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SPORTING INJURIES

Hip and Groin Injuries

 


Hip and groin injuries can occur in any exercise activities which involves the lower limbs and hip joints such as running , football, skiing, horse riding and intense gym activity.

Pain is the main symptoms and localised tenderness may also be present. Pain due to hip and joint injury can be felt deep in the groin and down into the genital region. It can be felt in the buttock, it can radiate down the thigh and up into the lower abdomen. Occasionally referred pain can be felt in the groin. This can be due to conditions of the lower spine such as degenerative disease or a damaged intra vertebral disc. The pain and discomfort due to a femoral hernia can sometimes be referred to the groin.

Hip and groin injuries an be due to soft tissue damage, bone injury or joint conditions. Most soft tissue damage is associated with overuse of the lower extremities and hip joints associated with marathon running, unsuitable and worn out footwear, running on hard sloping and uneven surfaces, hill running and any sudden increase in the intensity and duration of exercise.

Soft tissue injury produces tearing or inflammation to the tendons of the muscles responsible for hip and leg movement. The injury occurs at the point or close to the point where the tendon is attached to bone, either the pelvic bone or the femur. Inflammation, that is bursitis of the bursa or hip joint can also occur.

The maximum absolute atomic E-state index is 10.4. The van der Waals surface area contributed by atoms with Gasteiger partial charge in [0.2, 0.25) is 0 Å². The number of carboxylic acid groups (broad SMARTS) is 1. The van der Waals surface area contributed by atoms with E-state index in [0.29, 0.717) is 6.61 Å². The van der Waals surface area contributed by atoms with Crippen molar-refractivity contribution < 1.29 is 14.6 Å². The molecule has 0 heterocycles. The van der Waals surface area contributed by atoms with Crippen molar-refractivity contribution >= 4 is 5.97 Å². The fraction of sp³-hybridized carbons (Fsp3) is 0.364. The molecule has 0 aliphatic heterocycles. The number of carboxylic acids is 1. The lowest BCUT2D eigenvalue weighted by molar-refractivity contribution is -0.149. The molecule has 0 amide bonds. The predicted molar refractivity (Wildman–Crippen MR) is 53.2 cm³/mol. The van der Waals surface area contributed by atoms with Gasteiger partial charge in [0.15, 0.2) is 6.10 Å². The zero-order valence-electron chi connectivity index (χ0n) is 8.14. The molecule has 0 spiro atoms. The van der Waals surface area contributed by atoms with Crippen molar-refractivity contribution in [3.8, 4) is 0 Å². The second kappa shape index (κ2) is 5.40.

Bone injury usually involves a stress fracture due to a continuous over stressing of the bone.

Arthritis of the hip joint which is a pre-existing condition is often painfully aggravated by exercise, particularly in the older person.

With persistent or recurring groin or hip pain you should consult your doctor in order to establish the exact cause. Bone scans may be necessary in order to eliminate the possibility of stress fracture. In the older person, malignant secondaries in the bone from cancer elsewhere in the body may be present.

The treatment of hip and groin injuries may extend over several months. Initial treatment includes immediate rest from activity which has produced the condition. Modified activity might be possible in less severe cases. Anti-inflammatory medications and injections of cortico steroids may be indicated.

Once the initial symptoms of pain and discomfort have settled, physiotherapy involving muscle strengthening exercises will be necessary to stabilise and strengthen the joint.

Stress fractures will require complete cessation of all exercise activity involving the joint until pain free exercise is possible. This may take up to 2 to 3 months.

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